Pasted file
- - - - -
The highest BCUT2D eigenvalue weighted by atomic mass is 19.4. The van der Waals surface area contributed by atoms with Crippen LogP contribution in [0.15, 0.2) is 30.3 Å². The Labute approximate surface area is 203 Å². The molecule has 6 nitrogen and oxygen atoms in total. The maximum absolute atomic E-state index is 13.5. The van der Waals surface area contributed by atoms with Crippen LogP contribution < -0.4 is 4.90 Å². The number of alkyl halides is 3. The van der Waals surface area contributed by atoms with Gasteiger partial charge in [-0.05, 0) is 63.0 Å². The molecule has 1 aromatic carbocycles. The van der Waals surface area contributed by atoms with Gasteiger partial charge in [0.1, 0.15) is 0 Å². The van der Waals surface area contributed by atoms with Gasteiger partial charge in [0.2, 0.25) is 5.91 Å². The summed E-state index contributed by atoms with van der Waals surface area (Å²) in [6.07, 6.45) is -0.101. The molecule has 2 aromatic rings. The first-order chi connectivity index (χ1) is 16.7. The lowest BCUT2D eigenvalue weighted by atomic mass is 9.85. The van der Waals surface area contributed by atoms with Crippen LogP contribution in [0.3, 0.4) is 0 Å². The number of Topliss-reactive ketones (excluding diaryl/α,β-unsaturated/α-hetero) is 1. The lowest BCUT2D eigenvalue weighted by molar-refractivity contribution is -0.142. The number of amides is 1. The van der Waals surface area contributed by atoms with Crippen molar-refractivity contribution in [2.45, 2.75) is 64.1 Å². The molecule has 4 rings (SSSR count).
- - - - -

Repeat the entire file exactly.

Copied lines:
The highest BCUT2D eigenvalue weighted by atomic mass is 19.4. The van der Waals surface area contributed by atoms with Crippen LogP contribution in [0.15, 0.2) is 30.3 Å². The Labute approximate surface area is 203 Å². The molecule has 6 nitrogen and oxygen atoms in total. The maximum absolute atomic E-state index is 13.5. The van der Waals surface area contributed by atoms with Crippen LogP contribution < -0.4 is 4.90 Å². The number of alkyl halides is 3. The van der Waals surface area contributed by atoms with Gasteiger partial charge in [-0.05, 0) is 63.0 Å². The molecule has 1 aromatic carbocycles. The van der Waals surface area contributed by atoms with Gasteiger partial charge in [0.1, 0.15) is 0 Å². The van der Waals surface area contributed by atoms with Gasteiger partial charge in [0.2, 0.25) is 5.91 Å². The summed E-state index contributed by atoms with van der Waals surface area (Å²) in [6.07, 6.45) is -0.101. The molecule has 2 aromatic rings. The first-order chi connectivity index (χ1) is 16.7. The lowest BCUT2D eigenvalue weighted by atomic mass is 9.85. The van der Waals surface area contributed by atoms with Crippen LogP contribution in [0.3, 0.4) is 0 Å². The number of Topliss-reactive ketones (excluding diaryl/α,β-unsaturated/α-hetero) is 1. The lowest BCUT2D eigenvalue weighted by molar-refractivity contribution is -0.142. The number of amides is 1. The van der Waals surface area contributed by atoms with Crippen molar-refractivity contribution in [2.45, 2.75) is 64.1 Å². The molecule has 4 rings (SSSR count).